The next big part is your motherboard. Some people believe they need to obtain the most expensive and elaborate motherboard a company has to offer. This is simply not the case. Other than workstations motherboards elaborate motherboards are designed for enthusiast grade overclocking. And by that I mean is jumping the CPU from lets say 3.2ghz to 5ghz and higher. Even lower end motherboards will do minor overclocking, and even then unless you have an unlocked processor from AMD or a K series from Intel, your overclocking is severely limited.
Which leads to my next point, COOLING! DO NOT BY ANY MEANS OVERCLOCK OR OVERVOLT WITH A STOCK COOLER!!!! Put simply your will kill your CPU.

I will be adding to this later on.

AMD OVERCLOCKED rig

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INTEL OVERCLOCKED rig (OLD)

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#2 hamluis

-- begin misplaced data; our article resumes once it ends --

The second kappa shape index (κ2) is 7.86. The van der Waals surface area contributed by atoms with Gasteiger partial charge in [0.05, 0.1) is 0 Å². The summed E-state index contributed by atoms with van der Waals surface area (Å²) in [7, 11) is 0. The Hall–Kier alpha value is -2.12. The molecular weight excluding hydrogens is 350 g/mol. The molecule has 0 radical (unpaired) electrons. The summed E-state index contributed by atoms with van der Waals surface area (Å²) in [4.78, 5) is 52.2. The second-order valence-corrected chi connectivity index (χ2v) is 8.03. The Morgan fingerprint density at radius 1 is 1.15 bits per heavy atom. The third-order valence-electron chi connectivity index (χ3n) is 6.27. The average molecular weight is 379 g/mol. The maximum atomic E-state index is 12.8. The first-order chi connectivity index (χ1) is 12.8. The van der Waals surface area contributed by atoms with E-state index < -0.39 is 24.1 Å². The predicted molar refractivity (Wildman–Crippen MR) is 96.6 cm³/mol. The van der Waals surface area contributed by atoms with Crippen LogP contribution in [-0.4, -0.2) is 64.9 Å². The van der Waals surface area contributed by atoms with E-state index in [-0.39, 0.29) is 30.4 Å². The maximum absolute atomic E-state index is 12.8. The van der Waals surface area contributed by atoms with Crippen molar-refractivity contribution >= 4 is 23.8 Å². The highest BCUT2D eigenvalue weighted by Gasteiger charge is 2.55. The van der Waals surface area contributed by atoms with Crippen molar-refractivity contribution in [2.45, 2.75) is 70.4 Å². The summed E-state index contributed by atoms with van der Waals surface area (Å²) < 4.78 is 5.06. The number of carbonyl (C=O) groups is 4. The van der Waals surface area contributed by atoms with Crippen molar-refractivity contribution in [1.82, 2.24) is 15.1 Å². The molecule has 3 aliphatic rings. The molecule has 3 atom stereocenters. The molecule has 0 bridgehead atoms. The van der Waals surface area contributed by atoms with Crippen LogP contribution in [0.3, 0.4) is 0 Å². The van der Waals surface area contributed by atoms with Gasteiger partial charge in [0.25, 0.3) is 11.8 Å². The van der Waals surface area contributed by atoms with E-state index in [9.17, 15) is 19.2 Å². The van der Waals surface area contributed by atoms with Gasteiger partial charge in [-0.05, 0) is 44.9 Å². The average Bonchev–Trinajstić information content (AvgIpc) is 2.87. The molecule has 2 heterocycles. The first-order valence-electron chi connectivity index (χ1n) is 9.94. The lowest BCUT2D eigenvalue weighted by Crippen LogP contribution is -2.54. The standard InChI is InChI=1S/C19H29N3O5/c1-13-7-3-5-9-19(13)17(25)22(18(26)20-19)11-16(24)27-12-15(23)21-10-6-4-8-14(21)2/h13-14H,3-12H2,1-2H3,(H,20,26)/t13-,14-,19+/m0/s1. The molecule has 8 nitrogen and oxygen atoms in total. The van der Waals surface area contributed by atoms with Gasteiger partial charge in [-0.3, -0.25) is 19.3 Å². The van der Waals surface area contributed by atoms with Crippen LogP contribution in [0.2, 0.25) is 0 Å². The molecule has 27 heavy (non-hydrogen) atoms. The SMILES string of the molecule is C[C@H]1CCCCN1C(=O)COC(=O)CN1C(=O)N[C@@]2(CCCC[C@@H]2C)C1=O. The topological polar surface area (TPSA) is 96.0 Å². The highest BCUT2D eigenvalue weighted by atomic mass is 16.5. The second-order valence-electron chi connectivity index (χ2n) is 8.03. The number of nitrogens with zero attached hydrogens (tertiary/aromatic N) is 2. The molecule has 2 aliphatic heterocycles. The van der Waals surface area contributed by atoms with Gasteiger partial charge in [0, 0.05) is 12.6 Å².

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Posted 14 July 2012 - 11:06 AM

Well...I think that the most important parts of deciding to build a system...start with

a. Determining what your computing habits/wants are. An enthusiast/gamer...wants compnents that fit her/his aspirations, while a casual user (like myself) could care less about sophisticated motherboards, expensive graphics cards, etc. I support looking inward...before even beginning to try to wade through all the hyperbole, sales pitches, etc. that accompany today's hardware components.

b. Conducting research on components...before rushing out to throw money down. For most persons, this seems to be something they want to avoid because...there are no easy answers. Today's equipment features new models that seemingly are produced daily...and reading about such can be intimidating if one is not attuned to self-education principles. That's why OEMs exist...the persons buying those systems don't want to do the research or expend the effort required...to put together a system. I give their customers credit for knowing that they want someone else to tell/sell them what they want. In this respect, they are one leg up on those who decide to "build" a system but who go about it incorrectly or in a lackadaisical manner.